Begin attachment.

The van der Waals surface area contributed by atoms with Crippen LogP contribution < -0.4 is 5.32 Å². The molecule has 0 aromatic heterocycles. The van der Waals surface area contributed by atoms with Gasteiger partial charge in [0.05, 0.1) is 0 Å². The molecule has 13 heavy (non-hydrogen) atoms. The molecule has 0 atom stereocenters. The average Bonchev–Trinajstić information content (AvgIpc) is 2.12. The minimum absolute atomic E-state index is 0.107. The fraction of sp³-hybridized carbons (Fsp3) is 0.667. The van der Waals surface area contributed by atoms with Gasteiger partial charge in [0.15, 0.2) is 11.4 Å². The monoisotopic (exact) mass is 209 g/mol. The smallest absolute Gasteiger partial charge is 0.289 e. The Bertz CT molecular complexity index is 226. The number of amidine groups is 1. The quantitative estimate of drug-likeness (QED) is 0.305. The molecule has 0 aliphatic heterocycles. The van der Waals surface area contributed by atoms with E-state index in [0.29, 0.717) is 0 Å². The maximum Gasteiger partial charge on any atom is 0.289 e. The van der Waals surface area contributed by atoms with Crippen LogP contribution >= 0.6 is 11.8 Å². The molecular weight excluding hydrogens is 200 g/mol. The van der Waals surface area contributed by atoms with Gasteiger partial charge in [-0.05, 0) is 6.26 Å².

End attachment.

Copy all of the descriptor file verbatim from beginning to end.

The van der Waals surface area contributed by atoms with Crippen LogP contribution < -0.4 is 5.32 Å². The molecule has 0 aromatic heterocycles. The van der Waals surface area contributed by atoms with Gasteiger partial charge in [0.05, 0.1) is 0 Å². The molecule has 13 heavy (non-hydrogen) atoms. The molecule has 0 atom stereocenters. The average Bonchev–Trinajstić information content (AvgIpc) is 2.12. The minimum absolute atomic E-state index is 0.107. The fraction of sp³-hybridized carbons (Fsp3) is 0.667. The van der Waals surface area contributed by atoms with Gasteiger partial charge in [0.15, 0.2) is 11.4 Å². The monoisotopic (exact) mass is 209 g/mol. The smallest absolute Gasteiger partial charge is 0.289 e. The Bertz CT molecular complexity index is 226. The number of amidine groups is 1. The quantitative estimate of drug-likeness (QED) is 0.305. The molecule has 0 aliphatic heterocycles. The van der Waals surface area contributed by atoms with E-state index in [0.29, 0.717) is 0 Å². The maximum Gasteiger partial charge on any atom is 0.289 e. The van der Waals surface area contributed by atoms with Crippen LogP contribution >= 0.6 is 11.8 Å². The molecular weight excluding hydrogens is 200 g/mol. The van der Waals surface area contributed by atoms with Gasteiger partial charge in [-0.05, 0) is 6.26 Å².